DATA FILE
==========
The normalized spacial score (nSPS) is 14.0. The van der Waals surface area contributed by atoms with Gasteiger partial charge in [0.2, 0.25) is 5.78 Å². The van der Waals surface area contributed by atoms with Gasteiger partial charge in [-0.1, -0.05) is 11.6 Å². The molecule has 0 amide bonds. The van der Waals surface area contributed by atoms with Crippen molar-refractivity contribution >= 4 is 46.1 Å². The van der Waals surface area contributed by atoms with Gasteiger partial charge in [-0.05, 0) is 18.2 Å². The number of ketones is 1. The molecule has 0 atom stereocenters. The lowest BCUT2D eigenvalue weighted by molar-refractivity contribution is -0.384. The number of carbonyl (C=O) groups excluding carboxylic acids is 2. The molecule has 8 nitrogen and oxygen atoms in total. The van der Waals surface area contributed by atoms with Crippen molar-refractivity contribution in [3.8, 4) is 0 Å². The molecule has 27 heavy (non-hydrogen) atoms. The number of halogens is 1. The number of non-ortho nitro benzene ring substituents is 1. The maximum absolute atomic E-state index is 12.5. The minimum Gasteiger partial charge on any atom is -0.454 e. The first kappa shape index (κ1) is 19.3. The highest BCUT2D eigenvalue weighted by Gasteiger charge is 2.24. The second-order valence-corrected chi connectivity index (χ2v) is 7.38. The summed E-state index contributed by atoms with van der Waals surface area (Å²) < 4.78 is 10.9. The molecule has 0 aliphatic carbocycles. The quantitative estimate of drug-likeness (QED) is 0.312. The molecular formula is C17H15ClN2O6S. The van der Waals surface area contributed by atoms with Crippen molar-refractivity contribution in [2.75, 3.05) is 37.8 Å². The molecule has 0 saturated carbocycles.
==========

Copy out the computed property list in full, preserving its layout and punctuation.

The normalized spacial score (nSPS) is 14.0. The van der Waals surface area contributed by atoms with Gasteiger partial charge in [0.2, 0.25) is 5.78 Å². The van der Waals surface area contributed by atoms with Gasteiger partial charge in [-0.1, -0.05) is 11.6 Å². The molecule has 0 amide bonds. The van der Waals surface area contributed by atoms with Crippen molar-refractivity contribution >= 4 is 46.1 Å². The van der Waals surface area contributed by atoms with Gasteiger partial charge in [-0.05, 0) is 18.2 Å². The number of ketones is 1. The molecule has 0 atom stereocenters. The lowest BCUT2D eigenvalue weighted by molar-refractivity contribution is -0.384. The number of carbonyl (C=O) groups excluding carboxylic acids is 2. The molecule has 8 nitrogen and oxygen atoms in total. The van der Waals surface area contributed by atoms with Crippen molar-refractivity contribution in [3.8, 4) is 0 Å². The molecule has 27 heavy (non-hydrogen) atoms. The number of halogens is 1. The number of non-ortho nitro benzene ring substituents is 1. The maximum absolute atomic E-state index is 12.5. The minimum Gasteiger partial charge on any atom is -0.454 e. The first kappa shape index (κ1) is 19.3. The highest BCUT2D eigenvalue weighted by Gasteiger charge is 2.24. The second-order valence-corrected chi connectivity index (χ2v) is 7.38. The summed E-state index contributed by atoms with van der Waals surface area (Å²) < 4.78 is 10.9. The molecule has 0 aliphatic carbocycles. The quantitative estimate of drug-likeness (QED) is 0.312. The molecular formula is C17H15ClN2O6S. The van der Waals surface area contributed by atoms with Crippen molar-refractivity contribution in [2.75, 3.05) is 37.8 Å². The molecule has 0 saturated carbocycles.